PRO: Schools need to open for safety and normalcy
By Clara Ault,
Schools in the Davis Joint Unified School District have been closed for almost nine months, preventing students from getting an adequate education as well as taking away valuable experiences that they will never get back.
Teachers are doing the best they can with what they have, but online learning has more distractions, makes cheating easier and prevents adequate discourse on a topic when required. On top of that, social life is one of the most important aspects of high school. Particularly for sophomores, high school tenagers on campus are able to expand their social circle–possibly for the first time in their life.
Many students grow up in toxic home environments and school offers them their only escape. Taking that away can be dangerous and even deadly. Domestic violence reports went up 6.4 percent in Davis from the initial lockdown in March to June, according to the Davis Enterprise. The Washington Post found that emergency rooms were treating more and more serious cases of child abuse.
Students need school not only as a way to escape dangerous environments but also to have access to an adult or a friend who they might feel comfortable confiding in about their home situation. Counselors and teachers are mandated reporters and will make a phone call to Child Protective Services or the Police Department to report suspected abuse. If teachers aren’t seeing their students in person, they are far less likely to notice or suspect abuse, and will not know to take the proper measures to protect the students’ safety.
Since students have already had sports, dances and other social events canceled this year, they should have some sort of normalcy to look forward to. Schools need to be careful how and when they open to ensure the safety of both the students and the teachers, but there is a way to do it. The dangers of keeping students at home outweigh the dangers of heightened COVID-19 risk at school.
Having classes at half or quarter capacity and switching off days when students attend is necessary, as well as a mask mandate. Classes can be held outside whenever possible and air purifiers should be installed in each classroom.
Reopening schools will not come without challenges and compromise, but it is imperative to the health and safety of the students, as well as to maximize their learning potential.
CON: School should stay closed due to concern over rising local COVID-19 cases
By Anisha Dhakal,
Schools in the Davis Joint Unified School District have been shut down since early March to minimize the spread of COVID-19 and to protect the health and safety of students and staff.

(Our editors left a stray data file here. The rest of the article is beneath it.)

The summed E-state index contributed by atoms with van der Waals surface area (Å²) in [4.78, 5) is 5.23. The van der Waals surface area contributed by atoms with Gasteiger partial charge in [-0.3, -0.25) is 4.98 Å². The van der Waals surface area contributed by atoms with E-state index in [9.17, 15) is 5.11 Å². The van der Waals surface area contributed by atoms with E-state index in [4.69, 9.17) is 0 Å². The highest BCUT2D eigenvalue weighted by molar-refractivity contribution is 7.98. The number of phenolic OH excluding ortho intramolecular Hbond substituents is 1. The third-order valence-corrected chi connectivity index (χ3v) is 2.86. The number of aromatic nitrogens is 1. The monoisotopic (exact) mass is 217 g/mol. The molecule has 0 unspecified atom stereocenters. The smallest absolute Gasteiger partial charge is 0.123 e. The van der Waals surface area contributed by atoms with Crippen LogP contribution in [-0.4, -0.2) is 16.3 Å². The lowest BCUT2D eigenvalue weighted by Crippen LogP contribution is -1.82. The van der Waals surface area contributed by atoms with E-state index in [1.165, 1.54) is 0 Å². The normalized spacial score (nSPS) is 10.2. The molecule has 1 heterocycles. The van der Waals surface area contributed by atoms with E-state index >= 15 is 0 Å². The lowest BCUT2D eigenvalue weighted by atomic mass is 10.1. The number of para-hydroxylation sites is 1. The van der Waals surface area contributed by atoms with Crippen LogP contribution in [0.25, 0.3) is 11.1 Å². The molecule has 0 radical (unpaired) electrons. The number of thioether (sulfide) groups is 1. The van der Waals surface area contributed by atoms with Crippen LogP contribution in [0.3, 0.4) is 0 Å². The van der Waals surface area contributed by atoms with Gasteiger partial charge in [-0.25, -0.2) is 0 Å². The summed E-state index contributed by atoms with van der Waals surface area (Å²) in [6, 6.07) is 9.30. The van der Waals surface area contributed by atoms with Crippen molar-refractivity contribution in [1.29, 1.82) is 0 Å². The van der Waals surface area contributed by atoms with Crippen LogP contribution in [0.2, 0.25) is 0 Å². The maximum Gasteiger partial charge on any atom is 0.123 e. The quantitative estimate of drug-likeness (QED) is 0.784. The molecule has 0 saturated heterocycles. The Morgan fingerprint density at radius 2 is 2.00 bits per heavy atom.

Yolo County has moved back into the purple tier as of early November and various activities have been postponed due to safety concerns. Additionally, a statewide curfew has been employed to lower the spread of the virus. Due to the worsening of coronavirus, DJUSD should not allow schools to open up.
The health and safety of teachers and students is currently the top priority of the district. Although staying home and remaining motivated for online school may be a challenge for some, allowing students to return to school while the virus continues to spread at such high rates is not safe. Additionally, cases will only continue to rise due to the holidays. Until a vaccine becomes available to the public, returning to school will raise safety concerns in the Davis community.
A significant advantage of in-person schooling is the social interactions that teachers and students look forward to. These interactions are a crucial piece of the daily school experience. In addition, in-person school-wide events could resume if schools were to open.
However, going to school under unsafe circumstances would only cause additional unnecessary stress among families. The fun of talking to friends in classes, eating lunch together and attending school-wide events would be shrouded by the anxiety of possible exposure to COVID-19.
With news of a possible statewide lockdown, current circumstances leave school activities and events impossible. A daily increase of coronavirus cases in Yolo County is causing the road to recovery to become bumpier by the day. Until a vaccine is available to the public, DJUSD cannot ethically open its schools.